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Peer Pressure


A master salesman talks Editor-in-Chief Dan Harding into a last-minute test of the Everglades 455CC.

Tom Keane is a master hype man. I cold-called him on a Friday afternoon as Tropical Storm Elsa battered New England. I explained who I was and told him that I was interested in getting aboard the new Everglades 455CC that was stopping at Stone Harbor Marina in South Jersey during the boat’s East Coast tour. He explained that the window of opportunity was tight; the boat was being trucked back to Florida that Monday.

“What I would do if I were you, I’d get in your car right now because I just came back from running the boat in 7- to 8-foot seas and breaking waves and this is the best-performing boat I’ve ever seen,” he said with unnerving conviction. “Come down and see how she handles the rough stuff.”

Those who know me well—or those who knew me briefly in college—know that I’m highly susceptible to peer pressure. I canceled my weekend plans and packed my things. Before I knew it, I was heading to Jersey to roll the dice.

Leading up to this test I’d been on an unlucky streak of testing boats in the most benign conditions. Testing a boat like the new Everglades flagship on a calm day is akin to test-driving a Ferrari in a high school parking lot. I was near giddy with excitement about the idea of heading out in post-tropical storm conditions.

A couple years ago I spent time aboard the Florida builder’s previous flagship, the 435, in the Bahamas and found the boat to be exceptionally beefy and surprisingly spacious. We had about 14 people aboard for a cruise in choppy conditions and it never felt overcrowded or unsafe.

Laying eyes upon the 455 for the first time with Keane, a longtime yacht broker for Stone Harbor (which reps Everglades, Pursuit, Crownline and Sportsman), I noticed it looked substantially larger than her sistership despite only having an additional 4 feet of LOA. A big reason for that bigness is the optional tower that I expect will be popular with the brand’s hardcore fishing owners. Like a kid with a new tree fort, I couldn’t wait to climb up the ladder and check out this space. Overbuilt and beefy is a theme I’ll return to a few more times with this boat, because it’s the best way I can describe the construction. The most impressive part about that tower for me is that it’s a bit of a magic trick. One minute you see it, and five minutes later (with an extra pair of hands to help), you don’t. Gas-assisted struts allow the tower to be manually lowered so the boat can be trailered.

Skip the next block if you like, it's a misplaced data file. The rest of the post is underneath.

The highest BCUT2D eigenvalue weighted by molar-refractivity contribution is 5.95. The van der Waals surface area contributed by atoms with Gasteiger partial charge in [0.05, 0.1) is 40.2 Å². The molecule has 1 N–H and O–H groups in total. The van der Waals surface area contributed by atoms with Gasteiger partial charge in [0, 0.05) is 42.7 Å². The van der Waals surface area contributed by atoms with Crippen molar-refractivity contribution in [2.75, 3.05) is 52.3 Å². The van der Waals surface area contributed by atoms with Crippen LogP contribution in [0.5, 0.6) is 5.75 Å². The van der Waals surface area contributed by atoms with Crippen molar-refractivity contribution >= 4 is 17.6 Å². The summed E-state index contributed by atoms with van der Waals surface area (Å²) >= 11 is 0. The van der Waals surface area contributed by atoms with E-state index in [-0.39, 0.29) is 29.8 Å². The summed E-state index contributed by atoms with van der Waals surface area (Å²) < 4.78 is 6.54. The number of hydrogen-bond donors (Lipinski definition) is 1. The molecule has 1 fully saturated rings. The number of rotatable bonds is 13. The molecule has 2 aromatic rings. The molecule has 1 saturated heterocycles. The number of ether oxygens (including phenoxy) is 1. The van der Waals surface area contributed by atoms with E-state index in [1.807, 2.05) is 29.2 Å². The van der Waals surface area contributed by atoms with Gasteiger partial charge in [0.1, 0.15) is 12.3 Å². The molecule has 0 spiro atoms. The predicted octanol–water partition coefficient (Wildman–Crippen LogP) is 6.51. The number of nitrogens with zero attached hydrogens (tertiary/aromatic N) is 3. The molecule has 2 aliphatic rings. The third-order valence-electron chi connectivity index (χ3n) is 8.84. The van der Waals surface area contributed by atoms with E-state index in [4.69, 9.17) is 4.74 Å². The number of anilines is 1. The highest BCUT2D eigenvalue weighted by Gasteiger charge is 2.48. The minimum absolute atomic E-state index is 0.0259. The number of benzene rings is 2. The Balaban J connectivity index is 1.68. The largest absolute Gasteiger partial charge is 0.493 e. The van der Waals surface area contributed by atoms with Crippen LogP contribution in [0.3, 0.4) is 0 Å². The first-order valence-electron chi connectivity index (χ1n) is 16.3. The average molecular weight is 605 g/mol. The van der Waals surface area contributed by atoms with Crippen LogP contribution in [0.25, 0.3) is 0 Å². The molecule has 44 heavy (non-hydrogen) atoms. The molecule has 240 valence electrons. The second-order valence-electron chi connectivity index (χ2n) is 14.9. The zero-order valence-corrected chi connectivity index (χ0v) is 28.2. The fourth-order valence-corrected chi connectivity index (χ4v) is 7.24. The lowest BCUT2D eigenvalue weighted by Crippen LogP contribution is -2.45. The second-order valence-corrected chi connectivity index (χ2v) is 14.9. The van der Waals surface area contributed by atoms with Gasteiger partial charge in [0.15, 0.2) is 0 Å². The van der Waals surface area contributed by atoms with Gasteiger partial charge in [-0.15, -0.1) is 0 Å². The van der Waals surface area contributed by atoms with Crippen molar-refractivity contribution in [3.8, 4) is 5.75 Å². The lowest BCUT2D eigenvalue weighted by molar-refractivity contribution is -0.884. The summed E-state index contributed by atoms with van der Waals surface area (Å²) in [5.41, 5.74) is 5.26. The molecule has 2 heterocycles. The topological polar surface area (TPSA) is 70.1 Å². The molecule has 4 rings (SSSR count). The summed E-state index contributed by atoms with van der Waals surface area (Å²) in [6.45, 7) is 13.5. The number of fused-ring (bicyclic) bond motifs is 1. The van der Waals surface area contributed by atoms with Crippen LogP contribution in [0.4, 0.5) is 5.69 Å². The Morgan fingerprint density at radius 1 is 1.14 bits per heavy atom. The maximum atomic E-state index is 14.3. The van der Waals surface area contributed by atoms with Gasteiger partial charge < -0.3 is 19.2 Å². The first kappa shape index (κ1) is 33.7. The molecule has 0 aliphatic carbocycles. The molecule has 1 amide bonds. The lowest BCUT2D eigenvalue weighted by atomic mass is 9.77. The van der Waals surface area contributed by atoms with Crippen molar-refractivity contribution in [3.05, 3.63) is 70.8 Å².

Down below, the dinette can convert to a berth–our 6-foot, 4-inch captain lived here for a month and a half. 

Down below, the dinette can convert to a berth–our 6-foot, 4-inch captain lived here for a month and a half. 

While walking around the boat and admiring the Release seats behind the helm, Keane took a break from retelling the previous day’s Victory at Sea story to let me know prospective buyers would be joining our sea trial. I understood that was likely going to be the case—that is the whole point of the East Coast tour after all—but I selfishly worried that the additional guests would affect my ability to experience the boat. Any concerns I had were almost immediately eliminated. The crew that stepped through the starboard-side boarding door owned an armada between them; these were no tire kickers but real-deal, salt-of-the-sea boaters. Some of the boats the prospects owned at the time of our test included a Robalo, Valhalla, Pursuit, Sunseeker, Donzi, Crownline and Boston Whaler, plus a few I’m sure they forgot to mention. Running the boat was Everglades Director of Big Boat Business Capt. Sean Hickey, who was nearing the end of a month and a half stint of living aboard the 455 as he brought her up the coast from Florida. While navigating to open water, Hickey passed the 4,700-hour mark. I’m the editor of Power & Motoryacht and even I was feeling intimidated by all the experience aboard.

Our crew for the day, besides being extremely experienced, also happened to be some of the nicest people you’ll meet on the docks. At one point I was making notes about how impressed I was with the boat’s proprietary (with Garmin) digital switching system, and how simple it was to use, when prospective buyer Eustace Mita and I struck up a conversation. Mita pointed out a marina we were passing and told me, “When I was 11, I started working there. I wasn’t old enough to get paid but I would clean boats and they’d let me run around in their 20-foot skiff. I would take it out and pretend I was an ocean racer.”

He is still very much a kid at heart. We would later pass his 64-foot Sunseeker on the way back to our slip while chatting about family, sports and religion.

Thanks to the outboard-power arms race there are a lot of center consoles that can launch out of the water, but few land as softly as the 455CC.

Thanks to the outboard-power arms race there are a lot of center consoles that can launch out of the water, but few land as softly as the 455CC.